Archaic Greek Art

Archaic Greek Art – Guide to Pre-Classical Artforms

What often comes to mind when we think of Greek art are the idealized and naturalistic artworks and sculptures of the Classical Age (480 – 323 BCE) or the Hellenistic Age (323 – 32 BCE). But, what led up to that? The art period that preceded them is known as the Archaic period (650 – 480 BCE), a time in Greece of development that set the stage in both culture and politics for the Classical period. In the below article, we will discuss the different types of Archaic art in Greece, as well discuss some well-known artworks.



What Was the Greek Archaic Period?

The Greek Archaic period started in the seventh century BCE, occurring before the Classical Age (480-323 BCE), and was preceded by The Greek Dark Ages. It ended in 480 BCE with the Persians finally being expelled from Greece after the battles in Mykale and Plataea took place in 479 BCE.

The term “archaic” is often used by historians and archeologists to refer to a culture’s earliest phases, and art historians use it to identify the period of artistic development in ancient Greece.

Major changes occurred during this period due an increase of the Greek population, as well as the increase in trade, which resulted in colonization and the formation of new ideas. One of these changes in archaic period Greece was the development of forms of governance based less on inherited kingship, than on choosing leaders through the consent of the people, which powered further cultural changes.

Archaic Greek SocietyAttic red-figure kylix with a depiction of Greek heroes casting ballots as they vote to decide the recipient of Achilles’ weaponry as Athena looks on (c. 490-480 BCE); Brygos Painter, Public domain, via Wikimedia Commons

During the seventh and sixth centuries BCE, the Greek world was composed of a number of poleis, which were autonomous city-states that were separated by ridges and the sea. Extending across the coast of Asia Minor, the Aegean Islands, Sicily, mainland Greece, perhaps Spain, as well as North Africa were various Greek settlements.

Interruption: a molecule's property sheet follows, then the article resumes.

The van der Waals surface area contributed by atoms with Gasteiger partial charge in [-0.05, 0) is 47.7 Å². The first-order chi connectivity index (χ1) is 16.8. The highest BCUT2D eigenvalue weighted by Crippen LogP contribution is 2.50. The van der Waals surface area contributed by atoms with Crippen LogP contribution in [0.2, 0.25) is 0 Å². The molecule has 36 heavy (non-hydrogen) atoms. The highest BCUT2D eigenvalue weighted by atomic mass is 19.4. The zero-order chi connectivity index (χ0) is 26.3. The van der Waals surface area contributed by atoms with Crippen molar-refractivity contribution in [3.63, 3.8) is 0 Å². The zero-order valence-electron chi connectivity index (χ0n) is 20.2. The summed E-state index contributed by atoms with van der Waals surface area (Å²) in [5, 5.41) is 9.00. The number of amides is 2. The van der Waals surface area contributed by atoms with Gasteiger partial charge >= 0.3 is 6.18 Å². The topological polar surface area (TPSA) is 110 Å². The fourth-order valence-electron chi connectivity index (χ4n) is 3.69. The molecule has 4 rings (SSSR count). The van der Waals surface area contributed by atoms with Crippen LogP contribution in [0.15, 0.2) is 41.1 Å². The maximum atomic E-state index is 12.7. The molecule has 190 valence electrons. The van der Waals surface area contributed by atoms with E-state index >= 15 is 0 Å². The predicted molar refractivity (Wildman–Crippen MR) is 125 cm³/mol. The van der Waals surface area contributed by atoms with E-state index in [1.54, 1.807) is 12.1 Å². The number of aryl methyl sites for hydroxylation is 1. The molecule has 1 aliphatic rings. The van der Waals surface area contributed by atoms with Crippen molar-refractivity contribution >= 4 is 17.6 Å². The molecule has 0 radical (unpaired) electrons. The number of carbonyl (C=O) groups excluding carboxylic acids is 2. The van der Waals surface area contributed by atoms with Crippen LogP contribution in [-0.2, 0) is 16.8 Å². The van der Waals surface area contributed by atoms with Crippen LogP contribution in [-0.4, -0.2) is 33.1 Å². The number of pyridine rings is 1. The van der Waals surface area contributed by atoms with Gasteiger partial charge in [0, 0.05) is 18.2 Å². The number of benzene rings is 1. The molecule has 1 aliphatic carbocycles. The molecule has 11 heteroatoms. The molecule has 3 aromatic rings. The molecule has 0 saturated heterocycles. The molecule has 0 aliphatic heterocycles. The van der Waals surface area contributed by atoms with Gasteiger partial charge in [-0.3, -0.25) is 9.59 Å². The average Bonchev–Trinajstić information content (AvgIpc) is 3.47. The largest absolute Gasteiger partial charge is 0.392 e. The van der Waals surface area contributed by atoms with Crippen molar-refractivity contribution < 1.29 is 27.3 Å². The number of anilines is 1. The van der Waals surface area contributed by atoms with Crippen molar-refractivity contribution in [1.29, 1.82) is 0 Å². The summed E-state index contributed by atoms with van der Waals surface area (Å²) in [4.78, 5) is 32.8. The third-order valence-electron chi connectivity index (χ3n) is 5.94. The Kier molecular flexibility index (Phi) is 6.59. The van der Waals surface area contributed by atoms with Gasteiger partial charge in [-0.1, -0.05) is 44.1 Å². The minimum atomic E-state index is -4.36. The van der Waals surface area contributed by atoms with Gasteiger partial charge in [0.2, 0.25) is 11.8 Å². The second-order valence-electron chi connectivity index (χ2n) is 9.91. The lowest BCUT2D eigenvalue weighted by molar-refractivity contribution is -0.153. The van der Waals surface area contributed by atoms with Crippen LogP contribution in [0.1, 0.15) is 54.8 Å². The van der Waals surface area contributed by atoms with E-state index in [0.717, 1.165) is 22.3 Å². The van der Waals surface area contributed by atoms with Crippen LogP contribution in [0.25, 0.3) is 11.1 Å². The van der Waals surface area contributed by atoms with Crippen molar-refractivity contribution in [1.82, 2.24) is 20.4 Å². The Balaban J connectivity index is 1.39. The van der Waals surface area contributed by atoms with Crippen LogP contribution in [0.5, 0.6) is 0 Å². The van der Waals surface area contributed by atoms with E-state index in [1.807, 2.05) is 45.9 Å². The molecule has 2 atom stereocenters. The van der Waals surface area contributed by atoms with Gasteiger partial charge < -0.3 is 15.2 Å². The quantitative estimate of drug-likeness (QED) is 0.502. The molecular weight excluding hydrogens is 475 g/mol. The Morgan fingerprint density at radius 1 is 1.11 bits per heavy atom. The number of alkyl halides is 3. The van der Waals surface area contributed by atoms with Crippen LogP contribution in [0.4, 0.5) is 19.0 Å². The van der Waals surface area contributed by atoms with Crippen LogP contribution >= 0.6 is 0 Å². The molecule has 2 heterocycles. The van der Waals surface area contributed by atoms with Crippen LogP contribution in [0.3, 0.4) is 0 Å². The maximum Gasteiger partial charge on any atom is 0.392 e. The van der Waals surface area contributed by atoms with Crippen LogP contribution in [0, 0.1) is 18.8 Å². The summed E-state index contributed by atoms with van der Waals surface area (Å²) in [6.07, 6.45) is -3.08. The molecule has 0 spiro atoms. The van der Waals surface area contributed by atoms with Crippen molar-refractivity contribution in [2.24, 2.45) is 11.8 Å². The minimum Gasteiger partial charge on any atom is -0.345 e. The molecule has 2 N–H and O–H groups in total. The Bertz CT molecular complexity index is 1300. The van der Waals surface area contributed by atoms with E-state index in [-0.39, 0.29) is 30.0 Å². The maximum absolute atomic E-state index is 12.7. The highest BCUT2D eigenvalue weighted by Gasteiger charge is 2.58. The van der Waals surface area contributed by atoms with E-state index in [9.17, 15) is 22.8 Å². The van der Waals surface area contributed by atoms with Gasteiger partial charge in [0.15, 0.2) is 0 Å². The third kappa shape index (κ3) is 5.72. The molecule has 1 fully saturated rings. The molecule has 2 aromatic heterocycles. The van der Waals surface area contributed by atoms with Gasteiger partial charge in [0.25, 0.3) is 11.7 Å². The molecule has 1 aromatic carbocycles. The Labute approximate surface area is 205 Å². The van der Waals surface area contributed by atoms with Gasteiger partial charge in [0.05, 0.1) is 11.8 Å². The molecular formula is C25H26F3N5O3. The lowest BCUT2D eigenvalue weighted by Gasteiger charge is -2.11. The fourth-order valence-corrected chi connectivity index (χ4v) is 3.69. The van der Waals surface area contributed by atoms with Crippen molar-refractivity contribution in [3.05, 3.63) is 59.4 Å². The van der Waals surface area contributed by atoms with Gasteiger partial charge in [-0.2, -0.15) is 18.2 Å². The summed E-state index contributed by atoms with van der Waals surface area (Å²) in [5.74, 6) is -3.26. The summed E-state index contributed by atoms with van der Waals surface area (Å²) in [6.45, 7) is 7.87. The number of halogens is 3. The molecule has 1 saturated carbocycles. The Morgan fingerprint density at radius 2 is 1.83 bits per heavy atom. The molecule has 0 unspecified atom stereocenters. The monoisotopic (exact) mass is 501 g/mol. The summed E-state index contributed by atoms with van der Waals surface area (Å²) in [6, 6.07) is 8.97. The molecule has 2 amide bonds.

As their power and wealth increased, there was competition among the poleis on the coast of Asia Minor and neighboring islands, notably in the construction of sanctuaries with huge temples made of stone.

Lyric poetry also gained much success during the Archaic period. It was the most influential literary media at that time, and the work of poets like Archilochos of Paros and Sappho of Lesbos reached new heights. Although the dialect differed from region to region, the Greek language was a major component in uniting people throughout archaic period Greece. People who spoke the language came together for celebrations and games on mainland Greece at important Panhellenic sanctuaries like Olympia or Delphi. Many works of art from western and eastern areas of Greece were dedicated to these holy places.

Archaic Greek Temple SculptureReconstruction of the polychrome pediment sculptures from the temple of Athena at Aphaia (500-48-BCE); Photograph by Marsyas, CC BY-SA 2.5, via Wikimedia Commons



Archaic Greek Art

Before the Archaic period, Greek art was more stylized and rigid in form. During the archaic period we see Greek art became more naturalistic. Vase paintings moved from geometric designs to include depictions of human figures. The faces of sculptures were given life with the “Archaic smile”, a symbol for health and vitality characteristic of the period, while the bodies were given more attention to anatomical detail and proportion. Architectural design also reflected a growing emphasis on harmonious proportions.

Stylistic Features of Greek Archaic ArtVase by the Amasis painter depicting Menelaos recovering Helena on one side and Dionysus with youths on the other (550 – 540 BCE); ArchaiOptix, CC BY-SA 4.0, via Wikimedia Commons

The two main orders of architecture were the Doric order and the Ionic order and by the beginning of the sixth century BCE, they fully secured their place as the primary orders. A process of active experimentation helped to perfect sanctuary architecture through the century. This was typically done through building projects that kings such as Peisistratos in Athens and Polykrates in Samos took on. Paintings (many of which have been destroyed), detailed moldings, and terracotta or stone decorated these structures. In the later part of the sixth century BCE, the development of relief sculpture depicting true narrative arrangements can be seen.

Artists became more interested in motion and depicted human figures performing various activities.